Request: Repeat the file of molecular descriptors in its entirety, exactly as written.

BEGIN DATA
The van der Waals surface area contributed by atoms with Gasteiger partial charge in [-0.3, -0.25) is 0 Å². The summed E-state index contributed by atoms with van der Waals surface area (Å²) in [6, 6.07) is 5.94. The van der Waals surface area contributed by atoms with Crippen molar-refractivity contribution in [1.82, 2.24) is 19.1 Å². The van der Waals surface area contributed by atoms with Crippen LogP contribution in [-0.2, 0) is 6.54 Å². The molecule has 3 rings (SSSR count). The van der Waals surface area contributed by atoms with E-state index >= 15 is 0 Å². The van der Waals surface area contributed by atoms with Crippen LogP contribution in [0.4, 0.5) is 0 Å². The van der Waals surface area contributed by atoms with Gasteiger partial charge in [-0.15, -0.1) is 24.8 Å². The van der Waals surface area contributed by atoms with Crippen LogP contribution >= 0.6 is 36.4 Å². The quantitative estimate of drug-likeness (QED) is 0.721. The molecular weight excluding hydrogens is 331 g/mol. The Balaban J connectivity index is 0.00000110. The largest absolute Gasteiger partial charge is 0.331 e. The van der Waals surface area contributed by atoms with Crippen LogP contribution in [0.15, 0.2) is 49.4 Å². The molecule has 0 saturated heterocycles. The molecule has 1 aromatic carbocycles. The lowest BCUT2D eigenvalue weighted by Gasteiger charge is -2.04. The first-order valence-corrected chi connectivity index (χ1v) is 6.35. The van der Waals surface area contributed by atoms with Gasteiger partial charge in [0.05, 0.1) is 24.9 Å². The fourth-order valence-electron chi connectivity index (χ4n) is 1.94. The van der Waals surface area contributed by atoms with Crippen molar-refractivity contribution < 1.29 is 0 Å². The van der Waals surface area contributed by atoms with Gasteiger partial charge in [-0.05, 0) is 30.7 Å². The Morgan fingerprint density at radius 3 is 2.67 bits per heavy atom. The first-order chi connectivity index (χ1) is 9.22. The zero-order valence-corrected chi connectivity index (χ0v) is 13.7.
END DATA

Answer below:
The van der Waals surface area contributed by atoms with Gasteiger partial charge in [-0.3, -0.25) is 0 Å². The summed E-state index contributed by atoms with van der Waals surface area (Å²) in [6, 6.07) is 5.94. The van der Waals surface area contributed by atoms with Crippen molar-refractivity contribution in [1.82, 2.24) is 19.1 Å². The van der Waals surface area contributed by atoms with Crippen LogP contribution in [-0.2, 0) is 6.54 Å². The molecule has 3 rings (SSSR count). The van der Waals surface area contributed by atoms with E-state index >= 15 is 0 Å². The van der Waals surface area contributed by atoms with Crippen LogP contribution in [0.4, 0.5) is 0 Å². The van der Waals surface area contributed by atoms with Gasteiger partial charge in [-0.15, -0.1) is 24.8 Å². The van der Waals surface area contributed by atoms with Crippen LogP contribution >= 0.6 is 36.4 Å². The quantitative estimate of drug-likeness (QED) is 0.721. The molecular weight excluding hydrogens is 331 g/mol. The Balaban J connectivity index is 0.00000110. The largest absolute Gasteiger partial charge is 0.331 e. The van der Waals surface area contributed by atoms with Crippen LogP contribution in [0.15, 0.2) is 49.4 Å². The molecule has 0 saturated heterocycles. The molecule has 1 aromatic carbocycles. The lowest BCUT2D eigenvalue weighted by Gasteiger charge is -2.04. The first-order valence-corrected chi connectivity index (χ1v) is 6.35. The van der Waals surface area contributed by atoms with Gasteiger partial charge in [0.05, 0.1) is 24.9 Å². The fourth-order valence-electron chi connectivity index (χ4n) is 1.94. The van der Waals surface area contributed by atoms with Crippen molar-refractivity contribution < 1.29 is 0 Å². The van der Waals surface area contributed by atoms with Gasteiger partial charge in [-0.05, 0) is 30.7 Å². The Morgan fingerprint density at radius 3 is 2.67 bits per heavy atom. The first-order chi connectivity index (χ1) is 9.22. The zero-order valence-corrected chi connectivity index (χ0v) is 13.7.